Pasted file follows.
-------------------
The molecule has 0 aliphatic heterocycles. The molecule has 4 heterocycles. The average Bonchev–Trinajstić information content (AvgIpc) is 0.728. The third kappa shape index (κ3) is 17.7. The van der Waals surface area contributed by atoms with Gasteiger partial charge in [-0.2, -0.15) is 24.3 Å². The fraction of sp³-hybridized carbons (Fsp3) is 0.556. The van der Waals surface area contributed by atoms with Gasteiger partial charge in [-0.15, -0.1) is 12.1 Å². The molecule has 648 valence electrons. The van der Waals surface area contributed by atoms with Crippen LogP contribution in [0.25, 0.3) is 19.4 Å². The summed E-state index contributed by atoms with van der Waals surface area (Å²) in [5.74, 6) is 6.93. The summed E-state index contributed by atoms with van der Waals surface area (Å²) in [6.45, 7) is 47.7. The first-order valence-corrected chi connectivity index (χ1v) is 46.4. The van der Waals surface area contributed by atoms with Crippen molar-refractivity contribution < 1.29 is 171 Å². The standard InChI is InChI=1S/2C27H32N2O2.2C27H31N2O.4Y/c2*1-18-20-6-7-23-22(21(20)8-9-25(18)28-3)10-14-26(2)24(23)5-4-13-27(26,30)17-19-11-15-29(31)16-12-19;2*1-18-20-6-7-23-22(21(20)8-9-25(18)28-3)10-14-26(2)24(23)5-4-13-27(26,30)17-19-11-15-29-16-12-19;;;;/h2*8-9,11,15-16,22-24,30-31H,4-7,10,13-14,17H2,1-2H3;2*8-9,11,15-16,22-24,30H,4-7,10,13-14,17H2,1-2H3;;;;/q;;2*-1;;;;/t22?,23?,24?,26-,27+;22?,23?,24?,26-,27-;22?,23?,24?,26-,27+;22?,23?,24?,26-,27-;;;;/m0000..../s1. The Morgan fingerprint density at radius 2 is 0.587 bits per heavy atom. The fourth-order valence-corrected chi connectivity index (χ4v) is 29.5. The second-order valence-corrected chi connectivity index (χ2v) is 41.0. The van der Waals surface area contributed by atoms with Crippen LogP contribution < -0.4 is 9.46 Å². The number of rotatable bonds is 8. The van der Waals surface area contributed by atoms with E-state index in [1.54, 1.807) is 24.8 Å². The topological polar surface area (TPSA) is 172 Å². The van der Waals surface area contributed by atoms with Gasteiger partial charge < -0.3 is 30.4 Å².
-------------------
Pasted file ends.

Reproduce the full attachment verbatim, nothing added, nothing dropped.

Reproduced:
The molecule has 0 aliphatic heterocycles. The molecule has 4 heterocycles. The average Bonchev–Trinajstić information content (AvgIpc) is 0.728. The third kappa shape index (κ3) is 17.7. The van der Waals surface area contributed by atoms with Gasteiger partial charge in [-0.2, -0.15) is 24.3 Å². The fraction of sp³-hybridized carbons (Fsp3) is 0.556. The van der Waals surface area contributed by atoms with Gasteiger partial charge in [-0.15, -0.1) is 12.1 Å². The molecule has 648 valence electrons. The van der Waals surface area contributed by atoms with Crippen LogP contribution in [0.25, 0.3) is 19.4 Å². The summed E-state index contributed by atoms with van der Waals surface area (Å²) in [5.74, 6) is 6.93. The summed E-state index contributed by atoms with van der Waals surface area (Å²) in [6.45, 7) is 47.7. The first-order valence-corrected chi connectivity index (χ1v) is 46.4. The van der Waals surface area contributed by atoms with Crippen molar-refractivity contribution < 1.29 is 171 Å². The standard InChI is InChI=1S/2C27H32N2O2.2C27H31N2O.4Y/c2*1-18-20-6-7-23-22(21(20)8-9-25(18)28-3)10-14-26(2)24(23)5-4-13-27(26,30)17-19-11-15-29(31)16-12-19;2*1-18-20-6-7-23-22(21(20)8-9-25(18)28-3)10-14-26(2)24(23)5-4-13-27(26,30)17-19-11-15-29-16-12-19;;;;/h2*8-9,11,15-16,22-24,30-31H,4-7,10,13-14,17H2,1-2H3;2*8-9,11,15-16,22-24,30H,4-7,10,13-14,17H2,1-2H3;;;;/q;;2*-1;;;;/t22?,23?,24?,26-,27+;22?,23?,24?,26-,27-;22?,23?,24?,26-,27+;22?,23?,24?,26-,27-;;;;/m0000..../s1. The Morgan fingerprint density at radius 2 is 0.587 bits per heavy atom. The fourth-order valence-corrected chi connectivity index (χ4v) is 29.5. The second-order valence-corrected chi connectivity index (χ2v) is 41.0. The van der Waals surface area contributed by atoms with Crippen LogP contribution < -0.4 is 9.46 Å². The number of rotatable bonds is 8. The van der Waals surface area contributed by atoms with E-state index in [1.54, 1.807) is 24.8 Å². The topological polar surface area (TPSA) is 172 Å². The van der Waals surface area contributed by atoms with Gasteiger partial charge < -0.3 is 30.4 Å².